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Pediatr Diabetes. 2010 Aug;11(5):314-21. doi: 10.1111/j.1399-5448.2009.00601.x.

Impaired beta-cell sensitivity to glucose and maximal insulin secretory capacity in adolescents with type 2 diabetes.

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Cincinnati Children's Hospital Medical Center, Department of Pediatrics, Division of Endocrinology, Cincinnati, OH 45229, USA.



Adults with type 2 diabetes mellitus (T2DM) have broad impairments in beta-cell function, including severe attenuation of the first-phase insulin response to glucose, and reduced beta-cell mass. In adolescents with T2DM, there is some evidence that beta-cell dysfunction may be less severe. Our objective was to determine beta-cell sensitivity to glucose and maximal insulin secretory capacity (AIR(max)) in teenagers with T2DM.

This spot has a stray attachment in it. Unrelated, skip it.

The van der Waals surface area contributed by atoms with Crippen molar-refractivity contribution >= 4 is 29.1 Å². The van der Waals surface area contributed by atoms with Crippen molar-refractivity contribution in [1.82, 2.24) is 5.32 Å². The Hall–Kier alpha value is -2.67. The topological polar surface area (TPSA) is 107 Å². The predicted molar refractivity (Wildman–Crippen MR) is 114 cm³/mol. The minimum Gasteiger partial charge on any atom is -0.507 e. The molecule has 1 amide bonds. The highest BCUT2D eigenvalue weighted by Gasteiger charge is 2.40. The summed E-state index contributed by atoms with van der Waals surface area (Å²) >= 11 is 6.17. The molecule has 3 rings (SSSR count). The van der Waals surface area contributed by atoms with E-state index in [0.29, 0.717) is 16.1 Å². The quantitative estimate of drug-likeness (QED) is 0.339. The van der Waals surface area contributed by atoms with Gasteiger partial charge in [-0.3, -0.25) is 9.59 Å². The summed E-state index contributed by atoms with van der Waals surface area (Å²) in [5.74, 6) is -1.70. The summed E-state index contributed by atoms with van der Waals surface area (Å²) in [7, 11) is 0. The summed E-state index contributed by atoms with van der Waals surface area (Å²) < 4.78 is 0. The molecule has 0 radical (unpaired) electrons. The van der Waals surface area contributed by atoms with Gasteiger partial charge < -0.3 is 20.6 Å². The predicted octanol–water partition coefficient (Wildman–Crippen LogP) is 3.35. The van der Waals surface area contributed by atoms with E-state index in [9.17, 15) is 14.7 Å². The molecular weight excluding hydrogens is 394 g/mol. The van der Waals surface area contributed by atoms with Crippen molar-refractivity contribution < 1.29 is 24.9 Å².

Fifteen adolescents with T2DM [11 F/4 M, age 18.4 +/- 0.3 yr, body mass index (BMI) 39.8 +/- 2.2 kg/m(2)] and 10 non-diabetic control subjects (7 F/3 M, age 17.4 +/- 0.5 yr, BMI 41.5 +/- 2.2 kg/m(2)) were studied. T2DM subjects had a mean duration of diabetes of 48.8 +/- 6.4 months, were treated with conventional therapies, and had good metabolic control [hemoglobin A1c (HbA1c) 6.7 +/- 1.2%]. Insulin and C-peptide were determined before and after a graded glucose infusion and after intravenous arginine at a whole blood glucose level of >or=22 mM.


The insulin response to increasing plasma glucose concentrations was blunted in the diabetic compared with control subjects (34.8 +/- 11.9 vs. 280.5 +/- 57.8 pmol/mmol; p < 0.0001), and AIR(max) was also significantly reduced in the diabetic group (1868 +/- 330 vs. 4445 +/- 606; p = 0.0005).


Even adolescents with well-controlled T2DM have severe impairments of insulin secretion. These data support beta-cell dysfunction as central in the pathogenesis of T2DM in young people, and indicate that these abnormalities can develop over a period of just several years.

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